ITV News Politics Correspondent Carl Dinnen reports on the regional differences in petrol supplies
Boris Johnson has refused to rule out issuing more visas to overseas lorry drivers in order to tackle the UK's current supply shortages.
As vehicles continue to queue for fuel at petrol stations nationwide, the government announced up to 300 fuel tanker drivers will be allowed to work in the UK immediately on a temporary basis up until March 2022.
Temporary visas are also being offered to 4,700 more HGV drivers to help deliver food.
When asked whether he would rule out further relaxations to immigration rules, the prime minister on Saturday said the situation will be kept "under review".
"That gives us flexibility - we can open up our markets if we need to," he added.
However, Mr Johnson also said he does not want a return to "low-skilled immigration".
Although the government wants foreign drivers to help tackle the HGV driver shortage, Boris Johnson said the UK shouldn't rely on low-wage immigrant labour
"What we don’t want to do is go back to a situation in which we basically allowed the road haulage industry to be sustained with a lot of low-wage immigration that meant that wages didn’t go up and the quality of the job didn’t go up,” he said. “The weird thing is now that people don’t want to go into the road haulage industry, don’t want to be lorry drivers, precisely because you have that mass immigration approach.”
A shortage of HGV drivers to deliver fuel to garages has led to panic buying over the past week, resulting in some garages running dry at the worst points of the crisis.
The military is preparing for deployment to help with fuel deliveries from Monday.
Nearly 200 military personnel will be deployed as a temporary fix, with the government continuing to stress the problem is improving.
"The situation is stabilising but it's a problem that's been driven really by demand and not by supply," Boris Johnson said on Saturday, adding that military deployment is just a "precaution".
Petrol Retailers Association (PRA), which represents independent filling stations, said although long queues and dry stations in the South East and London are still a major issue, the rest of the country has seen improving conditions.
Similar to the Prime Minister, Health Secretary Sajid Javid said on Saturday that military deployment was just a "precaution" and the situation was getting better,
He admitted, however, that there are still issues with drivers waiting longer than usual to refill and said his own wife had faced queues.
Has the Health Secretary been impacted by longer than usual waits for fuel?
Sajid Javid said as he has a government driver he no longer refuels himself, but said his wife had faced a wait for petrol.
"It did take a lot longer than normal," he admitted but added: "There is no shortage of fuel in the country, there hasn't been.
"There is a shortage of drivers to get that fuel to the pumps and that has been, to a large extent, alleviated. There's still more work going on to do that but people should be reassured a lot's being done to help with this but there's also absolutely enough fuel in the country for everyone".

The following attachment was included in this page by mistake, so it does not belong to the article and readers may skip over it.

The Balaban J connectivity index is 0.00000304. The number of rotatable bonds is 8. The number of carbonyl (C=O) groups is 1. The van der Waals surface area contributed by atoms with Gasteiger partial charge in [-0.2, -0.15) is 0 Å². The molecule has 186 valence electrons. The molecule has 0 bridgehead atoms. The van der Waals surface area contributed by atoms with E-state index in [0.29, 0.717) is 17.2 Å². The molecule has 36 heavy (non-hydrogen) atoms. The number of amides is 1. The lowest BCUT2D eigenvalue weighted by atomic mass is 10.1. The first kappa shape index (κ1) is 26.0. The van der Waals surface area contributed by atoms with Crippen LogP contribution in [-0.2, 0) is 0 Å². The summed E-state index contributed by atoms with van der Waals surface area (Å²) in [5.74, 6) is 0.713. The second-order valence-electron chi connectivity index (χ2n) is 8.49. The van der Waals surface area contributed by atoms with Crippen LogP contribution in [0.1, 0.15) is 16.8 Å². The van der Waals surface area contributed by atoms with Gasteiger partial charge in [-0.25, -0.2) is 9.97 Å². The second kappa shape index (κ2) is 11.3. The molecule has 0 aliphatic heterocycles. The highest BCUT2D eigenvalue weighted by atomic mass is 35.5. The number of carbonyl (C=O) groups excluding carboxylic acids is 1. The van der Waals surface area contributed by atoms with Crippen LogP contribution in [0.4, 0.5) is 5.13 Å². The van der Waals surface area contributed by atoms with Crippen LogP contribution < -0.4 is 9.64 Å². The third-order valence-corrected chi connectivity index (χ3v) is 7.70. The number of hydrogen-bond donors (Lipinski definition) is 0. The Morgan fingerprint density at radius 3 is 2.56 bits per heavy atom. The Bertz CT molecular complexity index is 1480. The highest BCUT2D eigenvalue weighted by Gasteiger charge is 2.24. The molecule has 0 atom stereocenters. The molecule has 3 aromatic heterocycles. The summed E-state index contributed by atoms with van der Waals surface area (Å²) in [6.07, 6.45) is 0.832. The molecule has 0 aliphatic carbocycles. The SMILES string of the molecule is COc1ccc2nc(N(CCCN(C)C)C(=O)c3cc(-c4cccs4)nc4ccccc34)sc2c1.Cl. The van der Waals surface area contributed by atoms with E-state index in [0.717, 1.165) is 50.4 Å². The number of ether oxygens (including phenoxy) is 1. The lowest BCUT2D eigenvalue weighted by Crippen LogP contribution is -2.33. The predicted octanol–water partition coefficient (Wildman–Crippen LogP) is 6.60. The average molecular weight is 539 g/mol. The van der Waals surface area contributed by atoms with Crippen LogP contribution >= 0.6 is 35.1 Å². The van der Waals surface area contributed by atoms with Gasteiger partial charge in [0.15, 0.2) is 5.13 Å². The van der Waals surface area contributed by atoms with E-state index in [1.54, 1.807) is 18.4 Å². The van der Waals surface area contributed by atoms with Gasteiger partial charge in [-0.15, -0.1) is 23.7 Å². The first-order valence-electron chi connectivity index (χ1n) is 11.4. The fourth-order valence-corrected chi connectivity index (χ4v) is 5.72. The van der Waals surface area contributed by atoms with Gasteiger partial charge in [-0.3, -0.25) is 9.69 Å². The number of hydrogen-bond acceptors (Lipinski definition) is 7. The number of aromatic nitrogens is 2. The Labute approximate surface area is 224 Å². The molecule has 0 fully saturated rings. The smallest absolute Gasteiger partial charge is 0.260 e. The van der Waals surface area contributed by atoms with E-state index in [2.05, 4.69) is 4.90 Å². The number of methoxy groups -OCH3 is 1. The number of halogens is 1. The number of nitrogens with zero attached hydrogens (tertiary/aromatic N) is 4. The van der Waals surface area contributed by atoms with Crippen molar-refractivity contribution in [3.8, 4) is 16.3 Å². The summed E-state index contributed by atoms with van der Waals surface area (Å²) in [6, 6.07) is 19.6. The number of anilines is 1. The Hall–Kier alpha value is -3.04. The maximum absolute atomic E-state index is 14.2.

"The government is doing everything it can but [military deployment] is certainly going to help in improving an already stabilising situation."
What is the government doing in the long-term to resolve shortages?
As well as drafting in the military to deliver fuel from Monday, ministers have also said:
Up to 300 fuel tanker drivers will be allowed to work in the UK immediately on a temporary basis up until March 2022.
Temporary visas are being offered to 4,700 more HGV drivers to help deliver food. They will arrive from late October and leave by 28 February.
5,500 poultry workers will be given temporary visas too. They will arrive from late October and can stay up until the end of the year.
Ministers are planning new skills bootcamps to train up to 4,000 people to become HGV drivers.
Government has pledged to work with the logistics sector to improve HGV testing and hiring, with better pay, working conditions and diversity.
And will work with freight associations to improve lorry parking facilities.
Mr Javid on Saturday insisted the shortage of drivers that has led to supply issues has "to a large extent" been "alleviated."
He said military assistance was a "precaution" in an "already stabilising situation".
The health secretary's comments echo those of his colleague business secretary Kwasi Kwarteng who said on Friday night the situation is "slowly improving" and urged the public to "return to our normal buying habits".
The government said more fuel is now being delivered than is being sold, but said some parts of the country still face challenges.
Brian Madderson, chair of the Petrol Retailers Association, told ITV News,"It is generally good and improving news for much of the country - Midlands, North, Scotland - but I'm afraid if anything, London and the South East is faring even worse."
The association found only 16% of stations currently have no fuel at all.
Drafting in the military comes amid continued pressure from Labour to enact emergency measures of risk a "ruined" Christmas.
The Labour Party leader said a scheme to issue 5,000 temporary visas to foreign lorry drivers would not be up and running “for weeks”.
He said the prime minister should if necessary recall Parliament to rush through legislation to ensure shelves and petrol stations are stocked.
He warned the government needed to "get on with it" to prevent problems developing in other sectors.
“I don’t want people in this country to have another Christmas ruined by this Prime Minister’s lack of planning,” he said.
Many people faced disappointment in Christmas 2020 after last minute changes to Covid rules.